A controversial plan to revamp the historic Russell wharf with a cafe and toilets is set to gain final sign-off within a fortnight.
The council-owned company Far North Holdings has secured a million-dollar grant for the project from the Provincial Growth Fund.
But local Māori and some others in the community remain opposed.
Far North Holdings wants to strengthen the wharf, provide extra berths, and replace the ticket kiosk with a cafe, complete with toilets for the growing number of visitors to Russell.
For tangata whenua, the toilets are a major problem, according to Kororāreka marae chair Deb Rewiri.
Leaving aside the risk of breaks, leaks and spills, she says the idea of toilets over water is offensive.
"From a cultural perspective, we're saying no. This is not negotiable or debatable. We will not agree to having a toilet in the wharf. Everything inside of us is speaking against it. And in terms of a cafe - they cannot operate a cafe unless there's a toilet there.
The marae also had a problem with the cafe building, which would take up more space on the wharf than the present kiosk.
The wharf was congested already, and expansion to cater to tourists threatened the community's use of it, Ms Rewiri said.
"Our children still have their swimming sports on (from) the wharf ...our children swim off the wharf; we've got a lot of other activities associated with the wharf that have been carried out for a very long time," she said.
Far North Holdings said the company has listened to local concerns and reduced the size of the cafe, altering plans for a mezzanine floor.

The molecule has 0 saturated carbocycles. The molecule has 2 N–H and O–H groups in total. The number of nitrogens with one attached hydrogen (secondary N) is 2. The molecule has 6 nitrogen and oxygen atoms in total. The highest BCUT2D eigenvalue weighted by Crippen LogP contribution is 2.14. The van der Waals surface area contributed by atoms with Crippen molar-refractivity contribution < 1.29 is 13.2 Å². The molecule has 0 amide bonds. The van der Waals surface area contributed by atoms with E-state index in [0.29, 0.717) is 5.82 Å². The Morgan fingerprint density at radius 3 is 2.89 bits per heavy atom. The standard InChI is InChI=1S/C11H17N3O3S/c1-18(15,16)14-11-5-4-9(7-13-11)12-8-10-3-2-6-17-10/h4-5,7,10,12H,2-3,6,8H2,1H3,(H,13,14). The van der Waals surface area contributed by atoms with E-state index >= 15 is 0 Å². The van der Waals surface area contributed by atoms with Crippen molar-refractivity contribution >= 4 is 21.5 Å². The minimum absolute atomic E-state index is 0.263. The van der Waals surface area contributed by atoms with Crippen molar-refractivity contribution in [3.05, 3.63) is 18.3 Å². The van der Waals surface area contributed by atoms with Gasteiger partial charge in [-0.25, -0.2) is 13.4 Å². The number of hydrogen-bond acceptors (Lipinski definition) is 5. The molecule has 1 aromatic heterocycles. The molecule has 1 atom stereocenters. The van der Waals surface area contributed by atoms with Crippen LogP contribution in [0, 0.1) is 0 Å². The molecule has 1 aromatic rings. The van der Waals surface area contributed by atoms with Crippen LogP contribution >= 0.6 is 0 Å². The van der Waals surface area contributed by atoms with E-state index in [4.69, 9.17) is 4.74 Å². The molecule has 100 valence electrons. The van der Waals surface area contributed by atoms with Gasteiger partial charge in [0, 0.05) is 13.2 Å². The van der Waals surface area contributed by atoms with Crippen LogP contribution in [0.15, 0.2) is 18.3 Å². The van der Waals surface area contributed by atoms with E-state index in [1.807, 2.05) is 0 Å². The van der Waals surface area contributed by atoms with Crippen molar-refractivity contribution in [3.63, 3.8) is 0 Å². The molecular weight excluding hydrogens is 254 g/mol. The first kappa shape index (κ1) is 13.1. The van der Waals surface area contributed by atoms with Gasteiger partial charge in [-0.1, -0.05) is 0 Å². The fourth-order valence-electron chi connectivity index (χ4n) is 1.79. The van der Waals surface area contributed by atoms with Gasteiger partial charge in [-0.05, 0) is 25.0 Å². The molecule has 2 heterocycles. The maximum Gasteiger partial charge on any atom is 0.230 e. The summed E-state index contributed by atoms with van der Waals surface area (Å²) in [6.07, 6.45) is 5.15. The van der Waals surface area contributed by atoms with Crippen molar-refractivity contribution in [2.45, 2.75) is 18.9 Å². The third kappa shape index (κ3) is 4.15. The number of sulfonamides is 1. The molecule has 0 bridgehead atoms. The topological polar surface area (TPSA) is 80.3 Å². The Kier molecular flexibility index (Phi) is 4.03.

The wharf plans will not affect local activities, and sewage would be piped securely to Russell's treatment plant, according to chief executive Andy Nock.
The nearest public toilets in Russell itself are a ten minute walk away and inadequate to cope with growing visitor numbers and people waiting for a ferry, he said.
The Russell Protection Society has also objected to the changes planned for the wharf.
The wharf was a public asset but the public had been denied the formal right to have a say in its future, the society's president Bob Drey said.
Although there had been public meetings, organised by the company and the Russell Wharf and Waterfront Trust, the plan had not been publicly notified.
He said if the plan had been publicly notified, it could have been challenged in the Environment Court.
The society was also concerned by the clause in the council's sale agreement with far North Holdings, stating that if the wharf were ever to be sold, the Wharf Trust had the first option to buy it, he said.
"Far North Holdings is a commercial organisation and presumably will try to make sure the wharf earns them some income. If it doesn't, and wharves are very expensive to maintain, then it could be sold off and that concerns us greatly," he said.
However, Mr Nock said a sale was not on the cards.
"I mean, it's a fundamental infrastructure asset so I don't see that happening...it's either going to be with far North Holdings or with the council," he said.
Regional Council consents manager Jeff Heaps said Far North Holdings' latest design for the wharf building, which would gain final sign off this month actually had a slightly larger footprint than the earlier one.
But he said the variation was not significant enough to trigger public notification.
Ms Rewiri said Kororāreka marae remained adamantly opposed to the wharf toilets and would be calling on other hapū to support a public meeting as soon as possible to discuss their options.